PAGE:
PITTSBURG, Kan. — For more than 55 years, old No. 1023 has been a familiar sight at a Pittsburg park, a reminder of the city’s railroad heritage and a bygone era.
Today, crews will begin moving the retired steam engine from Schlanger Park to its new home in Cherokee County, where it will be refurbished and placed on display as part of a railroad museum.
The engine had fallen in disrepair, and the city commission voted in December to let Heart of the Heartlands Railroad Museum in Carona take it over.
The engine was built as locomotive No. 488 at the Pittsburgh (Pa.) Locomotive Works in July 1906. It was operated by Kansas City Southern Railway and underwent an overhaul in 1925 to be able to burn oil. It was renumbered No. 1023 and used as a switch engine until the 1950s, when it was phased out and replaced by diesel engines.
Frank Battega, a retired city employee, said the engine was used on long hauls out of Kansas City, then was relocated to Pittsburg where it moved freight cars out of the rail yard to area factories.
“It would get the cars ready for transport,” Battega said. “It would take them from different factories and line them up to go where they needed to go.”
The city bought the engine for $1, and Kansas City Southern built track to the park where the engine was to be part of a railroad museum. The plans never materialized, and engine stood alone just east of the tracks.
Transport crews will take extra care in moving the engine. They’ve built a special trailer to carry the 120-ton behemoth, and the beams they will use to lift the engine are 80 feet long, 36 inches tall and weigh 300 pounds per foot.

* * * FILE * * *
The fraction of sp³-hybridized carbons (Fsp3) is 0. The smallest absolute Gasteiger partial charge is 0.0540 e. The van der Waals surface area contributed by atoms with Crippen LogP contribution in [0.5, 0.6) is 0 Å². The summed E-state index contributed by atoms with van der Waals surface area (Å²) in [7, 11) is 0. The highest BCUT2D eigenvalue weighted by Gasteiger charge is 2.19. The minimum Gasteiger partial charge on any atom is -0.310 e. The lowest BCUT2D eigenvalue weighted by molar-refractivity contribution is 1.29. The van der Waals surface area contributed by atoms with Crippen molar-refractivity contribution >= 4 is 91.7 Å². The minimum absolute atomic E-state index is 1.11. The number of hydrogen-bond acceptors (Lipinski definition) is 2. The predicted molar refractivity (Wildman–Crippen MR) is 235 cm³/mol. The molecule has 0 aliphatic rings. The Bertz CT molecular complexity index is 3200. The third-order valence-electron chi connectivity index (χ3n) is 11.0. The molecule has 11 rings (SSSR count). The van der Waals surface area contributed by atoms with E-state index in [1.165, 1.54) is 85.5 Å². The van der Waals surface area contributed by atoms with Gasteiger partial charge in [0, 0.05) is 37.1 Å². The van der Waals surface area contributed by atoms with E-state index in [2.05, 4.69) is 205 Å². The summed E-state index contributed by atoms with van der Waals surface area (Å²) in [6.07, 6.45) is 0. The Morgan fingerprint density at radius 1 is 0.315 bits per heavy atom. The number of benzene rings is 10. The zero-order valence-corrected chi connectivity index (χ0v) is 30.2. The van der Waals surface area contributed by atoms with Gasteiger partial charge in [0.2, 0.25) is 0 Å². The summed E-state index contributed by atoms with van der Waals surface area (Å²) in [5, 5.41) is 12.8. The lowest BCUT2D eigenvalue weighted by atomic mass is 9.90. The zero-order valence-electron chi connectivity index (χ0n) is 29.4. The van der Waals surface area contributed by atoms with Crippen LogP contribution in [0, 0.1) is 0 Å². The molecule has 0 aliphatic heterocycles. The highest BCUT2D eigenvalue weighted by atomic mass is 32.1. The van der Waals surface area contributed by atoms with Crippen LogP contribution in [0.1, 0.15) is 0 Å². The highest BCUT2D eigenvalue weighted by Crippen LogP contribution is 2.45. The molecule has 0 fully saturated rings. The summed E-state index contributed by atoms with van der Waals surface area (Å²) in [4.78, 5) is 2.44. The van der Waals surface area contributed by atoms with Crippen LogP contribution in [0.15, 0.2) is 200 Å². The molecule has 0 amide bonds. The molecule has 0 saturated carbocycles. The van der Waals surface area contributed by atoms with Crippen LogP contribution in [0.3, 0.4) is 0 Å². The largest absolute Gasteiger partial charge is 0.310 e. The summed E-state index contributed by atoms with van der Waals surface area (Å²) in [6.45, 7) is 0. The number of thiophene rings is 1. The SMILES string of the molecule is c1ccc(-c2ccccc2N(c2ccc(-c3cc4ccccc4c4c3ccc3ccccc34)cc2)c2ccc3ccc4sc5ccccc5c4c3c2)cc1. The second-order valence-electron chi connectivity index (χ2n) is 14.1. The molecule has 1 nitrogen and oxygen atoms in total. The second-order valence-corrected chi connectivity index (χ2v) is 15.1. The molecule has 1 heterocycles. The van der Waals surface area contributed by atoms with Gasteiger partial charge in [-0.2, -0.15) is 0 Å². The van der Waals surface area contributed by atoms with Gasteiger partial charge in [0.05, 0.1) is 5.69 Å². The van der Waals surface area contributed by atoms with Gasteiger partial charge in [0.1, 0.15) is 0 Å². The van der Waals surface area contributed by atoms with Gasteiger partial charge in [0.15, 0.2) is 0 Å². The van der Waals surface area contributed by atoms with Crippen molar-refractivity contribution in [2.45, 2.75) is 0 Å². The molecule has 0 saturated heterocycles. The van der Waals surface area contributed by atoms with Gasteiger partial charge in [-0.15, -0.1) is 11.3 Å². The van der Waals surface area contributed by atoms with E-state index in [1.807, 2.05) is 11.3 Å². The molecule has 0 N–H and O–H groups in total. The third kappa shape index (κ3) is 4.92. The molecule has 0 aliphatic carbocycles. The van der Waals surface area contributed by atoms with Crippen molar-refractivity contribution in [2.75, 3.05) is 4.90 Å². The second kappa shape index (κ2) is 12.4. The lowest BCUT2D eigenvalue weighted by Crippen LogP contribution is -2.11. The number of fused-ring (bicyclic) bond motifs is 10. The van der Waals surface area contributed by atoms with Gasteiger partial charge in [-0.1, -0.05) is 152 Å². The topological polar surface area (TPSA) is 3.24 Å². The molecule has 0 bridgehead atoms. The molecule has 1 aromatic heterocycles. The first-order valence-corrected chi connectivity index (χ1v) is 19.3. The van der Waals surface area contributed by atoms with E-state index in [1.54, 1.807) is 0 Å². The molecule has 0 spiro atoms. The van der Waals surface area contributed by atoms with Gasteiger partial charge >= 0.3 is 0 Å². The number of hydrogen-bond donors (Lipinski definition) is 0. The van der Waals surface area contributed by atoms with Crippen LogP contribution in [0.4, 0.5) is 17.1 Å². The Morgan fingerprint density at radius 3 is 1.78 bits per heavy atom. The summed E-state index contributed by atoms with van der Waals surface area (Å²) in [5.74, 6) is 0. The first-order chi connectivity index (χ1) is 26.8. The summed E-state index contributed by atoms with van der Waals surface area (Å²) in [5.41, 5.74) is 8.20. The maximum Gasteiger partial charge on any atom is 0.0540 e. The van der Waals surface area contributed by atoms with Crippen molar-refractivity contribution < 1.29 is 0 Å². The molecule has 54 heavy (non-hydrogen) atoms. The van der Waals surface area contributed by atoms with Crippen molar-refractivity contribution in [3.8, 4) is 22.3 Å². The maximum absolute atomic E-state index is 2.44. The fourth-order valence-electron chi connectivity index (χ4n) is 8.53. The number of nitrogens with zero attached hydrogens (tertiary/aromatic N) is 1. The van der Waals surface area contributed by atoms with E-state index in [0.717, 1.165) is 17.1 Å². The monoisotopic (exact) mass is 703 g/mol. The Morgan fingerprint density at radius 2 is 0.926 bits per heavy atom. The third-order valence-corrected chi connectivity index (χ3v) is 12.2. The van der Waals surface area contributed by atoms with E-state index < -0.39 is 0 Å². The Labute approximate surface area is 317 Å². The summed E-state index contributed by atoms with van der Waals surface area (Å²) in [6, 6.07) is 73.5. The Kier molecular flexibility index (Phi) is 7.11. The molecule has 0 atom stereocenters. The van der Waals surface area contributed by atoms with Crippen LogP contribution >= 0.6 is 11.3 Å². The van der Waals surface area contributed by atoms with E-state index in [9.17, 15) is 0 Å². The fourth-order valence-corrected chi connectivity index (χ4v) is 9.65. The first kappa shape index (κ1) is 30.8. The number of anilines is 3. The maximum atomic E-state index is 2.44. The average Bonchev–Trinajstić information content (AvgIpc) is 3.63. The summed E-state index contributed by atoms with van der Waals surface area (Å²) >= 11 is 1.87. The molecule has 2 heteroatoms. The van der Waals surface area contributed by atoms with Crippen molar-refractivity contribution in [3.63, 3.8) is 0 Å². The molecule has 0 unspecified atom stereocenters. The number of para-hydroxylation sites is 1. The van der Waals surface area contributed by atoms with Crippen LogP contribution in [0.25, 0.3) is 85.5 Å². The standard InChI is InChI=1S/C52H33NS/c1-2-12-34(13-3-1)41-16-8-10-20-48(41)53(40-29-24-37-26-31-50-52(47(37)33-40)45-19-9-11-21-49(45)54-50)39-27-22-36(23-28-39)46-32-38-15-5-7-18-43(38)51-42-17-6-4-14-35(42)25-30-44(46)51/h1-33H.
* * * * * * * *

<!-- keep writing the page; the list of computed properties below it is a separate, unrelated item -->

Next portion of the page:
“It’s going to look like a big snake when it goes around a corner,” Derrick Tilton said. “This is the heaviest thing we’ve ever moved.”
The engine’s fuel car, or tender, has already been moved to Carona. Workers will have many hours of labor to do on the engine before it is ready for display.
Steam engines must have their water tanks sealed to prevent any moisture leaking in, as well as the smokestack and smoke box, which is the chamber at the front of the engine’s boiler where hot gases are collected. All other openings must be cleaned and sealed, along with the engineer cab.
According to the Heart of the Heartlands website, the engine is the last known of its kind that was operated by Kansas City Southern, known as a K-1 class of engines. The organization was founded in 1991 and has been gathering and restoring railroad artifacts, including three depots that were once used in southeast Kansas and southwest Missouri.